The most common reaction associated with the frequent and repeated use of hand-hygiene products is irritant contact dermatitis (ICD). ICD is a non-immunologically mediated dermatitis characterized by dryness, itchiness, or burning; the skin may feel “rough;” and appear erythematous, scaly, or fissured. These signs and symptoms of ICD are similar to those associated with allergic contact dermatitis (ACD), which can be ruled out by allergy testing.
Detergents damage skin by (1) denuding the stratum corneum, (2) depleting or reorganizing intracellular lipid moieties, (3) decreasing corneocyte cohesion, and (4) decreasing the water-binding capacity of the stratum corneum.21 Other factors that contribute to ICD include using hot water, physically stripping the stratum corneum while scrubbing, quality of paper towels used, shear forces associated with wearing and removing gloves, and low relative humidity (winter months).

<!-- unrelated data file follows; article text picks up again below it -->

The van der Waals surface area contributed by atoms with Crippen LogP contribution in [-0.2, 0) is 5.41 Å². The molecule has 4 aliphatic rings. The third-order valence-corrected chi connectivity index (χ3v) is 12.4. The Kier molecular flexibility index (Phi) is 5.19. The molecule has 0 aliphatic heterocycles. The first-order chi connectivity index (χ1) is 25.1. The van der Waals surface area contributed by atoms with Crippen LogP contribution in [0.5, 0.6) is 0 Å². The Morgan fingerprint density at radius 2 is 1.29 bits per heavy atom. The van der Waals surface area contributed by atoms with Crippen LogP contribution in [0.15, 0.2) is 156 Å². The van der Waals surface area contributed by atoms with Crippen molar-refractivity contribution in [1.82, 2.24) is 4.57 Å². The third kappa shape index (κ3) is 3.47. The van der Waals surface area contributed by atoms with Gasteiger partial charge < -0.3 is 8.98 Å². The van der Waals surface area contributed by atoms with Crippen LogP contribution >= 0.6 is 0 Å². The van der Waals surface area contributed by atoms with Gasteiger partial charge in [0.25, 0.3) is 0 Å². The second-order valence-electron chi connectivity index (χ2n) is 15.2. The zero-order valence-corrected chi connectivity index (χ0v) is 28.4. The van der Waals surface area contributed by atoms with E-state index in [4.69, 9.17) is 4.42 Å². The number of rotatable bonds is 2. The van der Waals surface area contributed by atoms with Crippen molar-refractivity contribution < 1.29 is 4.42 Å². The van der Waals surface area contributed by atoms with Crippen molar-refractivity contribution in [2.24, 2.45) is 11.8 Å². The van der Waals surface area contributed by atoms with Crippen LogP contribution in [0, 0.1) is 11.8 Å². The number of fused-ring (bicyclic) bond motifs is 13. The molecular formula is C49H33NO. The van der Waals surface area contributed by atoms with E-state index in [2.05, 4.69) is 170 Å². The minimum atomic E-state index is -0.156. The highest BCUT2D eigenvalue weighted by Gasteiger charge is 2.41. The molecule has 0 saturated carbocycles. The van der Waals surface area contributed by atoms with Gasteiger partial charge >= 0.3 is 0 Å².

ICD may also be caused by the antimicrobial agent or by other ingredients in a product. ICD is most commonly reported with iodophors. Following an exhaustive review of available data, the CDC concluded that alcohol-based handrubs are the safest antiseptics available and ethanol is usually less irritating than isopropanol.16 However, washing hands after each use of an alcohol-based handrub may contribute to ICD and is recommended only after 5 to 10 applications.